2004
Volume 39, Issue 4
  • ISSN: 1384-6930
  • E-ISSN: 1875-7286

Abstract

A theoretical investigation into the narrative logic of contemporary computer games

A theoretical investigation into the narrative logic of contemporary computer games

This paper explores the logics behind two primary ways in which computer games deal with stories. As evident in how these games are designed, one of these logics focuses on players as implied authors who guide heroes through challenging trials and tribulations. The other logic focuses on players as embodied participants who become the hero and experience adventures of their own. This paper argues that in order to understand the differences between these two distinctive logics, it is necessary to critically review the representational concept of narrative as developed once in structuralist narratology and to develop an additional presentational conceptualization, applicable to both marginal narrative practices of the past as well as mainstream practices of the present. Drawing on theories from game-, film- and theatre studies, the paper defines these two logics, presents their characteristics and shows how they steer the future design of game stories into two different directions.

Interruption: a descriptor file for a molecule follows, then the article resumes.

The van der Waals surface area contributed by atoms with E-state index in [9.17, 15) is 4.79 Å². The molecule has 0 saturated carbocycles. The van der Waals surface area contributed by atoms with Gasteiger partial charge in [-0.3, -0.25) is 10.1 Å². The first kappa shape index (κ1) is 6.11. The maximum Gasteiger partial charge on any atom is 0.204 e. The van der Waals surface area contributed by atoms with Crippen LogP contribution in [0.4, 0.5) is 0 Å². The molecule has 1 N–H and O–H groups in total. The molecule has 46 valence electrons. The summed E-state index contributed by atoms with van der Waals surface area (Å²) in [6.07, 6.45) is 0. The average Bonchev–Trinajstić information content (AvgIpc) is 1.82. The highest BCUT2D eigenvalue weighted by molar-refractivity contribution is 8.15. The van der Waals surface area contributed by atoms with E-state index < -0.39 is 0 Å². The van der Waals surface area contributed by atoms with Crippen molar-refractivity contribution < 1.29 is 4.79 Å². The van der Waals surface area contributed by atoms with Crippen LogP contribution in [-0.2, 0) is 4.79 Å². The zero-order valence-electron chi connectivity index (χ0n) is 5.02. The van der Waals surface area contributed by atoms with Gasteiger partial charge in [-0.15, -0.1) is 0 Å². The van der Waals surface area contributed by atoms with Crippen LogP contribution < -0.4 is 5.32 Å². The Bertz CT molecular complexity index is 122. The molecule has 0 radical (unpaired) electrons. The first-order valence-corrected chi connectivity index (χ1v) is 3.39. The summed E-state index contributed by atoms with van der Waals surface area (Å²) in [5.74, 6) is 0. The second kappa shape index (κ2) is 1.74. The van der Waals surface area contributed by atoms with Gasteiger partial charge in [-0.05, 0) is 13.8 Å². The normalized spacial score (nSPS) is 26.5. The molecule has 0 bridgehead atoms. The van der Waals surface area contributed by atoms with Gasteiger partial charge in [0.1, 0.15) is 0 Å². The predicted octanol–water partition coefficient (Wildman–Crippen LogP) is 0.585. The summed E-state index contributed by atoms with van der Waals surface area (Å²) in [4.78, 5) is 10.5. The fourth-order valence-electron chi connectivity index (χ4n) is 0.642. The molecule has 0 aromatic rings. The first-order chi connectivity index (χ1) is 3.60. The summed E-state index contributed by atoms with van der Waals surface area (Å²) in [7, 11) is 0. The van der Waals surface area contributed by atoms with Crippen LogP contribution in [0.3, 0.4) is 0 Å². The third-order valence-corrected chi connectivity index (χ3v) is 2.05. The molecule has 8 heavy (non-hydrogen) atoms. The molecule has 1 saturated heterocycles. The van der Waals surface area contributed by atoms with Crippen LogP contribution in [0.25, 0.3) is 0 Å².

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/content/journals/10.5117/2011.039.004.074
2011-12-01
2021-12-03
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